Huzzahs and bemusements

I must say, that fellow John C. Wright knows how to throw a party. He has just finished the fair draft of his latest book, The Vindication of Man, and this is how he announces the blessed event:

Unlimber the big guns, ring the church bells, release the kraken, remit all executions, free the gladiators, gather the greenskinned Orion dancing girls, decree a clone parade of endless twins, and have the Death Star blow up the peaceful and unarmed planet Alderaan in joyful celebration! Two firkins of water shall be distributed to every Fremen!

Read the rest.

In other news:

Earlier today, I received from CreateSpace my printed copy of Sci Phi Journal #2, in which Yr. Obt. Svt. has the honour to be published. It makes a lovely product on paper, with a single caveat: Somewhere in the production process, an extra blank page got added at the beginning, so that all the odd-numbered pages are on the left and even numbers on the right. I am hoping this oversight will be corrected for future printings (if that is the cromulent word for the single-copy print runs of print-on-demand books).

On her Superversive blog, L. Jagi Lamplighter conducts an excellent interview with my Honourable Number One Boss, the publisher/editor of Abyss & Apex, Wendy S. Delmater.

And over on the SuperversiveSF site (my, how that word is getting around!), Jason Rennie (who is also the publisher/editor of Sci Phi Journal) takes a well-aimed shot at the racist and sexist claptrap of K. Tempest Bradford. Yr. obt. svt. is mentioned therein, to his nearly infinite surprise.

On a personal note, tomorrow I am due to see my G.P. for the results of the tests, pictures, pokings, proddings, and siphonings that have been performed on me over the past couple of weeks, in the interest of diagnosing more accurately what is wrong with me and why I cannot concentrate well enough to get any damned work done. My apologies to those among my 3.6 Loyal Readers who have been expecting blog posts and/or fiction from me.

Checking in

Just to let the Loyal 3.6 know—

I have recently been ill, with some combination of allergies, sinusitis, and cabin fever. This all got me down sufficiently to make my depression kick in at full strength; so that yesterday it actually hurt to breathe. I was having cramps in my diaphragm and actually had to lie down and consciously concentrate in order to take one breath after another. My depression has manifested itself in this way before, but yesterday’s bout was uncommonly severe.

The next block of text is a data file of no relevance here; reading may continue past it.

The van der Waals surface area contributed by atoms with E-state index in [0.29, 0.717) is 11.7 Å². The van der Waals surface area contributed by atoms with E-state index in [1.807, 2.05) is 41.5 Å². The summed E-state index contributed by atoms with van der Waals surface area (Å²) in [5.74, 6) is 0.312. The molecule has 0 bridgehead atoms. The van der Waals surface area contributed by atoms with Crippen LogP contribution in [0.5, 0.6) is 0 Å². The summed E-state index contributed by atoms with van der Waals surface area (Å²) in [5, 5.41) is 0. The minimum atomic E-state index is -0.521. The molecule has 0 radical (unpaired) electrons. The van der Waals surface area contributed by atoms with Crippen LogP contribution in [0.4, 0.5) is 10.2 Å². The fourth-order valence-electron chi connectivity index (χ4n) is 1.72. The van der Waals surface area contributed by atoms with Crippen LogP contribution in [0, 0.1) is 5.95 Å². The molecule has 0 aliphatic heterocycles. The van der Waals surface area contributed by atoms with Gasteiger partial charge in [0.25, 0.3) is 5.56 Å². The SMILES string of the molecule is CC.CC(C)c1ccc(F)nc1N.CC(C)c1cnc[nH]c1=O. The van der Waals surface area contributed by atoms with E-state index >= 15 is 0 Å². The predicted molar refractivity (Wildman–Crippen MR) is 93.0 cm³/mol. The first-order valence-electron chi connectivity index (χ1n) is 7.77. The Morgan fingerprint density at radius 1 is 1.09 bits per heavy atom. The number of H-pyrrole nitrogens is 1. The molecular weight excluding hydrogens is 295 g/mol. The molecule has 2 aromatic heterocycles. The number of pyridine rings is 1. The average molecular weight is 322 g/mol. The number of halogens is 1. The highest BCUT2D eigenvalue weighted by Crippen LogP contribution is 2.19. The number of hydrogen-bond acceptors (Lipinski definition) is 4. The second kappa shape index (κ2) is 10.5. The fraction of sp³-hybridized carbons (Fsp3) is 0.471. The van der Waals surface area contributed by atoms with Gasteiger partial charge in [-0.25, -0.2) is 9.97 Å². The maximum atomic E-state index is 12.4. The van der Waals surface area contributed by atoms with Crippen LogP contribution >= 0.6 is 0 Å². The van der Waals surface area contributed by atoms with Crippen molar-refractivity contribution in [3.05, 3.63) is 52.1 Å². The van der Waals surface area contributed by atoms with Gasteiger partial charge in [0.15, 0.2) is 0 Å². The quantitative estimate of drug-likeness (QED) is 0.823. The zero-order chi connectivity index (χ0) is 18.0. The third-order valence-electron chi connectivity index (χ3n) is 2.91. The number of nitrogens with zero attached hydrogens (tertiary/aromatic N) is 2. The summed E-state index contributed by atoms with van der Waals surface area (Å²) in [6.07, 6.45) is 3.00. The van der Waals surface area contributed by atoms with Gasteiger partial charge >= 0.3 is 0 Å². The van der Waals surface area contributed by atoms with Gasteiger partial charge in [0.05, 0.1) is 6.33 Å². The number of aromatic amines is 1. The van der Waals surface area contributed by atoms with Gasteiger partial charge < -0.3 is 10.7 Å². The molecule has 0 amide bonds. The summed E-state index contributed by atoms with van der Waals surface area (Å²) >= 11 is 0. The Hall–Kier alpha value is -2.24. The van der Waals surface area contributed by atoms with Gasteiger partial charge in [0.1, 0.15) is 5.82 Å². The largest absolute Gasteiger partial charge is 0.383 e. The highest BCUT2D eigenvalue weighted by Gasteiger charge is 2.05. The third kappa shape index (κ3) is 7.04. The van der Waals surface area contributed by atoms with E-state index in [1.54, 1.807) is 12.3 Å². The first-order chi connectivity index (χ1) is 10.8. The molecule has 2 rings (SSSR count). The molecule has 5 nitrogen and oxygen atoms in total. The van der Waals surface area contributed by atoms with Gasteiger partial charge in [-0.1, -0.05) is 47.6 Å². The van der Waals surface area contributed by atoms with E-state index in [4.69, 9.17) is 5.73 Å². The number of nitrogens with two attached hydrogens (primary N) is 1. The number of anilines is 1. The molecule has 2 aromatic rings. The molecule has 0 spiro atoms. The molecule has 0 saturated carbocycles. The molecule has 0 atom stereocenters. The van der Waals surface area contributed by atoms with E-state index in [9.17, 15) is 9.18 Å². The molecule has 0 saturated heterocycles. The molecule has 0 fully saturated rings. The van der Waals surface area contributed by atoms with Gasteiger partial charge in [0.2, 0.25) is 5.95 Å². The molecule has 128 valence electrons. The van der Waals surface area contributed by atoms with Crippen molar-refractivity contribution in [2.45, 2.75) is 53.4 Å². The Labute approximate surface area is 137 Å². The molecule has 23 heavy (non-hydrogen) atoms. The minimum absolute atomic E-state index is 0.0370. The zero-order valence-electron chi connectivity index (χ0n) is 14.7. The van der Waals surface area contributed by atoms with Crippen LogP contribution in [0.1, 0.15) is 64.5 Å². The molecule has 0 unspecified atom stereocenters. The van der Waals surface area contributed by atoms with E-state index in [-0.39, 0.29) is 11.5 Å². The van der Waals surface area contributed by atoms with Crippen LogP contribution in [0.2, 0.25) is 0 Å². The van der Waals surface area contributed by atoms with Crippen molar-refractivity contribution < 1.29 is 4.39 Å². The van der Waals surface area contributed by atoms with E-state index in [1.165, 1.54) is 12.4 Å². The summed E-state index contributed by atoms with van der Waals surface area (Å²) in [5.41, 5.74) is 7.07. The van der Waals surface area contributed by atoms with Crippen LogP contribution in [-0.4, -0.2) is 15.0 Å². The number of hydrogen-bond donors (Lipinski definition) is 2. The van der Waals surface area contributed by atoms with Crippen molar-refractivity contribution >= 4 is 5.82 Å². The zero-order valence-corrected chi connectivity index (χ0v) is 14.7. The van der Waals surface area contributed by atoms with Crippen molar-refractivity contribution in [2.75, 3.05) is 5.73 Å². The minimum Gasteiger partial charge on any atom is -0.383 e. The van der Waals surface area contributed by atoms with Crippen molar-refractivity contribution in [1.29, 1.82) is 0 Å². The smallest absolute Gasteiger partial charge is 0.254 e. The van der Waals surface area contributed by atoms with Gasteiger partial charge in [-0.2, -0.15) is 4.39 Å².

I do feel substantially better today, and may try to do some writing once I have found myself some food. (The larder is a bit bare at the moment, because I have not been well enough to do any shopping. Before anyone asks, yes, I have enough money to do the shopping; it is health and energy that have been wanting.)

Summing up

Thanks to that minor but inconvenient new malady that I mentioned earlier, I got less sleep last night, and less work done today, than I intended; but I did manage this much between about 10 p.m. last night and 10 p.m. tonight:

1 silly short story (‘A case of vengeance’), 3,239 words

1 vignette related to The Eye of the Maker (‘Droll’s audition’), 2,756 words

1 scene for the ‘Orchard’ (‘Fox and Lory’), 1,138 words

22 lines of verse (‘Out of the cage’), 185 words

The original ‘Christmas letter’ post, 2,541 words

Total for the 24 hours: 9,859 words

Plus various little odds and sods not worth counting. (I had a rough draft of about half the lines in ‘Out of the cage’ kicking around on my iPhone, so I did not, strictly speaking, write it all today; so let the pre-existing draft stand in the balance against the odds and sods, and call it even.)

I do not believe I could do that much every day, and would not wish to. But I think it is sufficiently established now that I can still write. The next thing is to write well, and to finish what I write, and to finish something that people will want to buy.

Wish me luck; I shall have sore need of it.

Merry Christmas to all, and to all a good night!

Christmas story at ABYSS & APEX

Not mine, but very very different:

‘Redcoats’, by Larry Hodges.